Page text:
WASHINGTON D.C. (KETK) -U.S. Representative Louie Gohmert is one of four who voted against a bill that made lynching a federal hate crime.
Since the vote on Wednesday, there has been criticism but Rep. Gohmert stands behind his vote saying the legislation does not go far enough.
The first anti-lynching bill was introduced in Congress more than a century ago, but on Wednesday history was made.
“If the maximum term of imprisonment for such completed violation is less than 10 years, the person may be imprisoned for not more than 10 years…that’s ridiculous,” said Rep. Gohmert. “like in the James Byrd Case.”
Referring to the 1998 murder in Jasper Texas, where James Byrd Junior was chained to a pickup truck and dragged almost three miles. Two of the three men were convicted of the crime and received the death penalty.
“I prefer those defendants be tried under Texas Capital Murder statue rather than under federal hate crimes law because under the Texas Capital Murder laws the defendants could get the death penalty.”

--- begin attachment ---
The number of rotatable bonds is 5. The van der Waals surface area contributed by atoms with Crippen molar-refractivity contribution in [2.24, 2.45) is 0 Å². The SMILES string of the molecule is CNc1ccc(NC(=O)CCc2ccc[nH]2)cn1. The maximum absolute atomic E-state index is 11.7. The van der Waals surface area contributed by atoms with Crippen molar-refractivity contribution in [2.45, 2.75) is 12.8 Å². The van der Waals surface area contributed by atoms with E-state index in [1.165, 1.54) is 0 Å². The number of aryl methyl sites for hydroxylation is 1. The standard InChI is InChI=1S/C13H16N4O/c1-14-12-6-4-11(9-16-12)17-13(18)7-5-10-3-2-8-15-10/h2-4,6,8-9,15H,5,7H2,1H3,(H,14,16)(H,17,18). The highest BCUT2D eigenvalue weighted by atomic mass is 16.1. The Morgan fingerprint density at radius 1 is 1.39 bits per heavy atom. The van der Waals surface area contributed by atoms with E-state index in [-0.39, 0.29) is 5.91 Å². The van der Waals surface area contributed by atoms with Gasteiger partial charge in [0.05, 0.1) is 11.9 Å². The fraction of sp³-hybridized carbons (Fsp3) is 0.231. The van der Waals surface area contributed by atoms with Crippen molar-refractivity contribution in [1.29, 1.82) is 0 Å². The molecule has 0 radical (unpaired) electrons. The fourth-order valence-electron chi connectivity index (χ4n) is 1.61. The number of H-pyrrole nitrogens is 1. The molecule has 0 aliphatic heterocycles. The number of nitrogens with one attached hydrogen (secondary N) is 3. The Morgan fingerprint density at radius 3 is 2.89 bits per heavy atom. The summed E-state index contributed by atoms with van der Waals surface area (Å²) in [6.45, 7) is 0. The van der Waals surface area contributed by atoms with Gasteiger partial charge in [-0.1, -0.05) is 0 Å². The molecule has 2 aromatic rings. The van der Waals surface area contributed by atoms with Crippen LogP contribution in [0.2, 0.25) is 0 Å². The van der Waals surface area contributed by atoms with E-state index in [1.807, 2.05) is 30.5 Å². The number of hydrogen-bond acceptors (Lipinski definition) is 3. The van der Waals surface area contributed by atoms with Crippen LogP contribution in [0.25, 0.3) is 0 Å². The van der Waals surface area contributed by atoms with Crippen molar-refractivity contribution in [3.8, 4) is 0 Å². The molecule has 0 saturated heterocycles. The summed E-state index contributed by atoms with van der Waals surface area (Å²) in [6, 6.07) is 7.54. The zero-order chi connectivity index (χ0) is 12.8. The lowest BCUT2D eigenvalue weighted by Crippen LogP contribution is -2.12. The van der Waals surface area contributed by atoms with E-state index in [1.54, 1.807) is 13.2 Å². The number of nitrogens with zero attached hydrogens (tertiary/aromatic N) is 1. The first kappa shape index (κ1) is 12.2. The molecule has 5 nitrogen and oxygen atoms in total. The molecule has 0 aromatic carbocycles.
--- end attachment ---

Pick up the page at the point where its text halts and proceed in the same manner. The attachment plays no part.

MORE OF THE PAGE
One East Texas attorney explained that Gohmert wants anyone who commits a lynching act to receive a harsher punishment than what the bill is calling for.
“State law here is actually stronger. You can have the death penalty for somebody who commits murder, but the federal law only allows, for the lynching law only allows for 10 years in prison at most,” said Justin Roberts, a lawyer with Roberts & Roberts Law Firm.
For some, they remember the Jasper case all too well and believe justice for thousands will only come after lawmakers make a change.
“He said that it was not enough time, the 10 years, but anytime is better than no time,” said Dr. Shirley McKellar, Tyler City Council Member.
Despite his vote against the ‘Emmet Till Anti-Lynching Act’ passed in the House with 410 yeas and four nays. It was named after a 14-year-old who was brutally murdered in Mississippi.
The bill will now go before the Senate and if passed will head to President Trump’s desk.
To watch Rep. Gohmert’s full statement, click below.